Adoption by the Security Council of a resolution requiring Syria to eliminate its chemical weapons and join the Chemical Weapons Convention (CWC) again raises the question: what about Israel’s weapons of mass destruction? There are repeated demands on Israel to abandon its nuclear deterrence and join the Nuclear Non-Proliferation Treaty (NPT).
Even in conservative Washington circles there are calls to “be honest about Israel’s nukes.”
I am not convinced that a departure from Israel’s four-decade policy of nuclear ambiguity would improve regional dynamics or make it easier for Israel eventually to give up those weapons. Nor is there a strong logic in arguing that once Syria has no chemical weapons, Israel won’t need nuclear weapons. Israel doesn’t need nuclear weapons in any case; its conventional forces are far superior to any others in the region and the terrorism threats it faces are not amenable to a nuclear solution. But the weapons have long been Israel’s ultimate national insurance policy. To drop it would require peaceful borders and a stable regional security environment. Those conditions are still far off.
A far stronger case can be made for Israel to come clean in the chemical-weapons field. Israeli ratification of the CWC is long overdue. Syria’s agreement to sign and abide by the convention removes one of the main reasons offered to date for Israel’s refusal to sign the treaty. The other stated reasons for staying outside the CWC are flimsy. Israel’s position, as stated recently by Foreign Ministry Spokesman Yigal Palmor, is that even if Israel ratified, other nations have indicated their positions on the treaty would remain unchanged; “some of these states don’t recognize Israel’s right to exist and blatantly call to annihilate it.” But wait a minute, assuming Syria joins the CWC, the only other state in the region not party to the treaty is Egypt, which recognises Israel. The only state that calls for Israel to be wiped from the map is Iran, which adheres to the CWC. Claims that Iran has a secret stash of chemical weapons are unsubstantiated.
Despite the definitive way the issue is sometimes treated in the media, there is no telling whether Israel actually has any chemical weapons. The only good evidence comes from a 30-year-old CIA assessment about a mustard- and nerve-gas production facility at Dimona, but this data point was subsequently said to be “probably erroneous.” In the absence of good evidence about current stockpiles, I withhold judgement. Having signed the CWC in 1993, Israel is bound by the spirit of the treaty, even if it is not legally obliged to observe it. A country whose people suffered the horrors of Nazi gas chambers would think twice about making gas canisters. But by not ratifying the CWC, Israel allows reasonable suspicion. It is in the company only of Myanmar as the other nation that has signed but not ratified the treaty.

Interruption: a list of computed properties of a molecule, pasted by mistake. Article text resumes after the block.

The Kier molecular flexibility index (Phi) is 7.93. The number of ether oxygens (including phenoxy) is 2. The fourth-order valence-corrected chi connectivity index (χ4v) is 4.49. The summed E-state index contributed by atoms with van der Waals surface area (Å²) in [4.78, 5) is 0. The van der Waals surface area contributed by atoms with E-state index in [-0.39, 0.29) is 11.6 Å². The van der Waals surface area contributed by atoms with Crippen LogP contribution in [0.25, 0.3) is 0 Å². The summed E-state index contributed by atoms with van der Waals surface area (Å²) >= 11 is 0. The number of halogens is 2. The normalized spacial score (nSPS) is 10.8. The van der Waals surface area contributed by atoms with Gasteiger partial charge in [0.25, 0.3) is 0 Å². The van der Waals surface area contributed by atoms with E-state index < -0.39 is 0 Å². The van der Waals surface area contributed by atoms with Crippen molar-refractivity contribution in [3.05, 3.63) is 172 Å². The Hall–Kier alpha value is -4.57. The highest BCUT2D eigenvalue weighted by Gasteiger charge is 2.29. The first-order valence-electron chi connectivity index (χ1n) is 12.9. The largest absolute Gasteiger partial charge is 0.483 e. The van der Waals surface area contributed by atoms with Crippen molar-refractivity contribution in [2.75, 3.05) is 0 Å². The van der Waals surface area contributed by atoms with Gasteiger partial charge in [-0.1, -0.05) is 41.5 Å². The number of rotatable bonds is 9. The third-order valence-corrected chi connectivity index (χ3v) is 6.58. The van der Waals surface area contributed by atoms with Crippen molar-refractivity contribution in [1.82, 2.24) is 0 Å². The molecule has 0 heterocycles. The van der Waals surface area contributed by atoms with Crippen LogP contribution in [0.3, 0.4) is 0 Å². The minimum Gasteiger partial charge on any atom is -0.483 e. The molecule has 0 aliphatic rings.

Despite the definitive way the issue is sometimes treated in the media, there is no telling whether Israel actually has any chemical weaponsMark Fitzpatrick
If Israel does have chemical weapons, CWC ratification would require them to be declared and destroyed, with compliance verification by the Organisation for the Prohibition of Chemical Weapons (OPCW). Israelis worry about inspections that would get too close to the nuclear-weapons facilities at Dimona. The OPCW’s challenge-inspection procedures have never been put into play anywhere, but there is no reason why they could not be administered in a way that fully protects Israel’s other equities.
The unstated reason for Israel to remain outside the treaty is the slippery slope concern. Israelis fear that agreeing to one WMD treaty would only accelerate the pressure on them to sign the other one. The opposite argument is just as valid, however: by ratifying the CWC, Israel would gain moral high ground that would reduce the pressure to join the NPT.
This article was first published on the IISS blog on Sept. 30, 2013.
Mark Fitzpatrick directs the IISS Non-Proliferation and Disarmament Program. Mr. Fitzpatrick's research focus includes nuclear proliferation concerns and preventing nuclear danger in the emerging ‘nuclear renaissance’. He is the author of The Iranian Nuclear Crisis: Avoiding worst-case outcomes (IISS Adelphi Paper 398, 2008) and has written articles on non-proliferation in the Financial Times, International Herald Tribune, Survival, and other publications.